c. generate the most accurate explanations possible.
d. study qualitative data
e. generate only hypothesis.
ANS: C
REF: 20
DIF: Conceptual
OBJ: 3
MSC: Pickup
36. The anthropological perspective states that
a. we must focus only on humans
b. we must broaden our view point through time and space.
c. we must include only one field of anthropology.
d. we must be as ethnocentric as possible.
e. we must disregards all other fields.
ANS: B
REF: 22
DIF: Factual
OBJ: 5
MSC: New
True/False Questions
1. The 3.7 million year old footprints of two hominids were discovered in a riverbed in Georgia.
ANS: False
REF: 3
DIF: Conceptual
OBJ: 1
MSC: Pickup
2. The earliest hominins, such as Australopithecus afarensis manufactured stone tools.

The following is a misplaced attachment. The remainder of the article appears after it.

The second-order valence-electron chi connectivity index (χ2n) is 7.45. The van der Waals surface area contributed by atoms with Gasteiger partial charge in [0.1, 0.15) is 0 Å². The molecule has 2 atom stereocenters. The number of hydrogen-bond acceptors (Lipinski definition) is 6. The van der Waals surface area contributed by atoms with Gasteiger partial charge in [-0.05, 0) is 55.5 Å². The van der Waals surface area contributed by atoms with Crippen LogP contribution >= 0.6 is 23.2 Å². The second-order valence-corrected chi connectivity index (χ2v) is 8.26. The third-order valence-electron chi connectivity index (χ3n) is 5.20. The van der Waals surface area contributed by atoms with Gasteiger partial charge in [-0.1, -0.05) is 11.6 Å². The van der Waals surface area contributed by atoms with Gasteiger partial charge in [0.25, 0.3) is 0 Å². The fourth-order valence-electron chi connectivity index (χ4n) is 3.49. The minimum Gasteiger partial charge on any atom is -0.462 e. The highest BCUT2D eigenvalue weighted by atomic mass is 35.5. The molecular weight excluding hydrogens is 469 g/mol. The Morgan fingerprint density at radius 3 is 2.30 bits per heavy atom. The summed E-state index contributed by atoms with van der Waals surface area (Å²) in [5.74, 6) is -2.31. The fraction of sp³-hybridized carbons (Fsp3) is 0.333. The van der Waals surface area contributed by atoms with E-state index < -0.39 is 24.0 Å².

ANS: False
REF: 3
DIF: Conceptual
OBJ: 1
MSC: Pickup
3. Physical anthropology is a scientific discipline concerned only with the biological and behavioral
characteristics of humans.
ANS: False
REF: 4
DIF: Conceptual
OBJ: 1
MSC: New
4. In the U.S. the focus of anthropology is very narrow, and has only two subfields.
ANS: False
REF: 10
DIF: Conceptual
OBJ: 1
MSC: Pickup
5. Humans are a product of the same evolutionary forces that produced all living things.
ANS: True
REF: 6
DIF: Factual
OBJ: 1
MSC: New
6. Culture is not genetically passed from one generation to the next, it is learned.
ANS: True
REF: 6
DIF: Factual
OBJ: 1
MSC: New
7. Physical anthropologists are interested only in the study of biological phenomena and are not
interested in the study of culture.
ANS: False
REF: 6
DIF: Conceptual
12
OBJ: 2
MSC: Pickup
Full file at http://testbankcart.eu/Test-Bank-for-Introduction-to-Physical-Anthropology-14thEdition-by-Jurmain
8. Linguistic anthropology is important to the field of physical anthropology because of its insights on
the development of language in human evolution.
ANS: True
REF: 12
DIF: Factual
OBJ: 1